EY - Excellent so far | Glassdoor
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"Excellent so far"

StarStarStarStarStar
  • Work/Life Balance
  • Culture & Values
  • Career Opportunities
  • Comp & Benefits
  • Senior Management
Current Employee - Advisory Staff in New York, NY
Current Employee - Advisory Staff in New York, NY
Recommends
Positive Outlook
Approves of CEO

I have been working at EY full-time (Less than a year)

Pros

Great people, smart, encouraging, lots of travel, chances for opportunities and growth, benefits are good. I've only just recently started working but I feel this place is a great opportunity for me.

Cons

The pay is fair, but not great. Work is interesting but not necessarily glamorous. There is a LOT of travel. 401k matching is just okay.

Other Employee Reviews for EY

  1. Helpful (6)

    "Opportunity for FAST career growth, but at a price..."

    StarStarStarStarStar
    • Work/Life Balance
    • Culture & Values
    • Career Opportunities
    • Comp & Benefits
    • Senior Management
    Former Employee - Business Development in Chicago, IL
    Former Employee - Business Development in Chicago, IL
    Recommends
    Neutral Outlook
    Approves of CEO

    I worked at EY full-time (More than 8 years)

    Pros

    For someone looking to grow their career quickly, EY provides excellent opportunities to do that. Because the organization is always changing based on what the market is up to or current regulations, there are a lot of growth opportunities. There is a lot of structure throughout the entire organization. Benefits are great, with opportunities to purchase supplemental life insurance and legal plans. 3 weeks vacation, higher than average compensation, opportunities for performance bonuses, strict annual review process and salary adjustments (no one was EVER overdue in providing an annual review). Abundant opportunities to collaborate with some of the smartest and hardest working people in the industry. FLEXIBILITY, FLEXIBILITY, FLEXIBILITY!!!!!

    Cons

    The expectation to perform is higher than at any other place I've ever worked. There is very little room for less than perfect. The culture at the top of the organization is very "old rich white guy", especially the Midwest leadership based out of Chicago. The leadership in the Chicago office is very old school micro-management and in the down economy someone was always pointing the finger, trying to cover their backside. Reduced sales figures and poor performance of sales initiatives were not just the result of the down economy, someone must be to blame for why a particular service hasn't sold. The expectation that you will do whatever it takes to get the job done is ALWAYS there. If one wants to get promoted, they must be willing to work whenever it's required, even if it means being up in the middle of the night to take a call with someone in China or leave a sick child or drive through a blizzard to make a meaningless meeting. One must be very determined to advance their career and continue to move up. There's a saying, "Up the chain or out on the street". So, for someone just looking to do a great job at one thing for a long time, there's really no place for you unless you desire to be an administrative assistant (these folks are treated VERY poorly, most are unhappy and there is very LITTLE respect and appreciation for their role). This mentality can be particularly challenging for working mothers, desiring a consistent family life. I started out my career here working 40 hour weeks and over the course of 8 years ended up working 60-80 hour weeks on a consistent basis. Which lead to terrible burn out. One must be in the "inner circle" to be noticed and get the good opportunities. If you are on the outside, be worried - very worried. I've rating the culture and values very low, because the messaging from the organization preaches the best culture and values - it's on every bit of promotional material within the company. The messaging is a dream for an employee, but it is very seldom the reality of what happens once you have been around a while and take off the rose-colored glasses.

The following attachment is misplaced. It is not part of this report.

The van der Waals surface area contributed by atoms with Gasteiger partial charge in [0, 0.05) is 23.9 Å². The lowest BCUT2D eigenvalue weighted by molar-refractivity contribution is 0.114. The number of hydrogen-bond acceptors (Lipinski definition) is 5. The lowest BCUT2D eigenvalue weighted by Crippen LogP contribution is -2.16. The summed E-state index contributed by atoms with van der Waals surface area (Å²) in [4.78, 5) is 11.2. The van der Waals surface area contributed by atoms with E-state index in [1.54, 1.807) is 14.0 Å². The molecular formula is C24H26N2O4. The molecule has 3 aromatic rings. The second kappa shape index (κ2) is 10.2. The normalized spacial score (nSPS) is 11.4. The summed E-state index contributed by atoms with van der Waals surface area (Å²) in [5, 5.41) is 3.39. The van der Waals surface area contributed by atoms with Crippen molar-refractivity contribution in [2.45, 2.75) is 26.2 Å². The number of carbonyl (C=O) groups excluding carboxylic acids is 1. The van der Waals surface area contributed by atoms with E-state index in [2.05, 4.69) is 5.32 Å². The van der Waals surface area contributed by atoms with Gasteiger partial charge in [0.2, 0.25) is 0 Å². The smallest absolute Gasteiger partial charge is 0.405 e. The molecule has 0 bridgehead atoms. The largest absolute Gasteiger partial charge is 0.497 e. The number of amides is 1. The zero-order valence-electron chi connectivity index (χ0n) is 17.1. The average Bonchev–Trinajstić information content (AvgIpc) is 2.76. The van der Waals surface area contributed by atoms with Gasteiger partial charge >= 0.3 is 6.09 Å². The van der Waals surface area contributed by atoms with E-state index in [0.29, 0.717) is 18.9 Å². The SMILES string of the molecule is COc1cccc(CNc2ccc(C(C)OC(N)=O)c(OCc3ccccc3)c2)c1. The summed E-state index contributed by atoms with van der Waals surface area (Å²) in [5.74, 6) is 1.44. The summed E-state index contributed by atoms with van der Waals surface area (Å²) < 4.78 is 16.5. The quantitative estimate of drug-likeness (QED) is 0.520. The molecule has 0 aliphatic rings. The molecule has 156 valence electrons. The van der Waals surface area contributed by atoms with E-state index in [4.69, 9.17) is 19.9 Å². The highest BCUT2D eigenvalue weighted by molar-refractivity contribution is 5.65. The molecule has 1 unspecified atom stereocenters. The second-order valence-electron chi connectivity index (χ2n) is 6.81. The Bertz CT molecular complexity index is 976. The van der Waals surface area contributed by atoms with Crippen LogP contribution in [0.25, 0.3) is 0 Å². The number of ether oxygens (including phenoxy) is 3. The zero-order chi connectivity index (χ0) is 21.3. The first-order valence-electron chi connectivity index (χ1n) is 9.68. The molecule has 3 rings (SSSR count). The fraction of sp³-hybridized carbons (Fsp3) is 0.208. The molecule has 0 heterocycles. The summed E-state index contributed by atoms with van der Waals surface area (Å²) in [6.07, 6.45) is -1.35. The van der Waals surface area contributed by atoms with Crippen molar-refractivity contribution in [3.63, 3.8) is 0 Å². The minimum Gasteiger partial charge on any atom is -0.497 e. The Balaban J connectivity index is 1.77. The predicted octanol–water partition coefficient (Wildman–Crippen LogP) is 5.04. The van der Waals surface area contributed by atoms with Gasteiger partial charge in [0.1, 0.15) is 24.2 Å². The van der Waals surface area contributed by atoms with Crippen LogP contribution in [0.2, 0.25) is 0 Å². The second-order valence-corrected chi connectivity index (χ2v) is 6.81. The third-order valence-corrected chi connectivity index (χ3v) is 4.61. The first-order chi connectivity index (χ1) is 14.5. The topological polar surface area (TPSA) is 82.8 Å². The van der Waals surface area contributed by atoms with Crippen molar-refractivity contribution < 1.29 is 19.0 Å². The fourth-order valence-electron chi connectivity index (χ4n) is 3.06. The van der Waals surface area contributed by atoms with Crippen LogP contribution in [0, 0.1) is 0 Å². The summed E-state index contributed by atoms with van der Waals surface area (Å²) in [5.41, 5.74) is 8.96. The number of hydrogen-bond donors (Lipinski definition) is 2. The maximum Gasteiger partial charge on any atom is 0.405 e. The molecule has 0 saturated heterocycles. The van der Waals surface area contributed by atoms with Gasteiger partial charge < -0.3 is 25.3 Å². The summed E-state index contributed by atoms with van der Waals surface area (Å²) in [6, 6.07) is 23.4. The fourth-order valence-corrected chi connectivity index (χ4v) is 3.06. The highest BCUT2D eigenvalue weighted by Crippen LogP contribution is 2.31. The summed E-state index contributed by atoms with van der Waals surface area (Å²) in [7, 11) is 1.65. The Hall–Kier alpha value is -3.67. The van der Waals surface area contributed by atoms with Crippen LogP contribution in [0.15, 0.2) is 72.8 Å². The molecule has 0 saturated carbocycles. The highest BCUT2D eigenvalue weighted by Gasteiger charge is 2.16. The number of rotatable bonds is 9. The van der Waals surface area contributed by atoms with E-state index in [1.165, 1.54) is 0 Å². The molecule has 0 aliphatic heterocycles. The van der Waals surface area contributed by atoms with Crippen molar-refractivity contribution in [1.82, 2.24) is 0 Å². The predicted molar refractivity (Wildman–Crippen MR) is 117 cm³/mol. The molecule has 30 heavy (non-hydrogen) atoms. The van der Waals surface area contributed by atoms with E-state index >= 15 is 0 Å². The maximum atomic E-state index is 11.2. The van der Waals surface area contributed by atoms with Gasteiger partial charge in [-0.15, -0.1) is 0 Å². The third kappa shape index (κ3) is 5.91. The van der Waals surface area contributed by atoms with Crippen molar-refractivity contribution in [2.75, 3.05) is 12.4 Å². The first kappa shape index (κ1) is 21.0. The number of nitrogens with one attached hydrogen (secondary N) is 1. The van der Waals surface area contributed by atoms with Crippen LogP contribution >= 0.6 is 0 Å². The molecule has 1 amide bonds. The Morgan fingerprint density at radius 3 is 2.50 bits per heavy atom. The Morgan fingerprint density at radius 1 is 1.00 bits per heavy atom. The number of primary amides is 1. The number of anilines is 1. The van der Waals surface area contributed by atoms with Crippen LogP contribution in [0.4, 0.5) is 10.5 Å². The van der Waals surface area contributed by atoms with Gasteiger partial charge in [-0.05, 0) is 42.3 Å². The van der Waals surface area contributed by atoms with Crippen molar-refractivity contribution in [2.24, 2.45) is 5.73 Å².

Advice to Management

    From Turley on down through senior level leadership, you need to consider that you are given the best years of a person's career. If you burn them out with impossible expectations over several years, you leave no where for them to go. Especially women with children. Rather than "counseling them out" after they've given you everything they have to give, why not develop roles that are lower profile, yet still contributing to the organization and fulfilling to the employee? The hush-hush "counseling out" process is a humiliating and demeaning process that should be entirely shut down. Additionally, someone should be looking closer at the Midwest leadership team and their "group think" practices. The leadership in this office speaks terrible of every employee they think is not performing to par and they do it in front of others, laughing and nodding their heads in agreement about it. It's disgusting.


  2. Helpful (1)

    "Ernst & Young - Always People First"

    StarStarStarStarStar
    • Work/Life Balance
    • Culture & Values
    • Career Opportunities
    • Comp & Benefits
    • Senior Management
    Current Employee - Audit Senior in Washington, DC
    Current Employee - Audit Senior in Washington, DC
    Recommends
    Positive Outlook
    Approves of CEO

    I have been working at EY full-time (More than 3 years)

    Pros

    The culture at EY is always strong and enjoyable.

    Cons

    The transparency at the top leaves something to be desired (This stems out of compensation issues).

    Advice to Management

    Stop using the term "Market" when it comes to compensation.

There are newer employer reviews for EY
There are newer employer reviews for EY

See Most Recent

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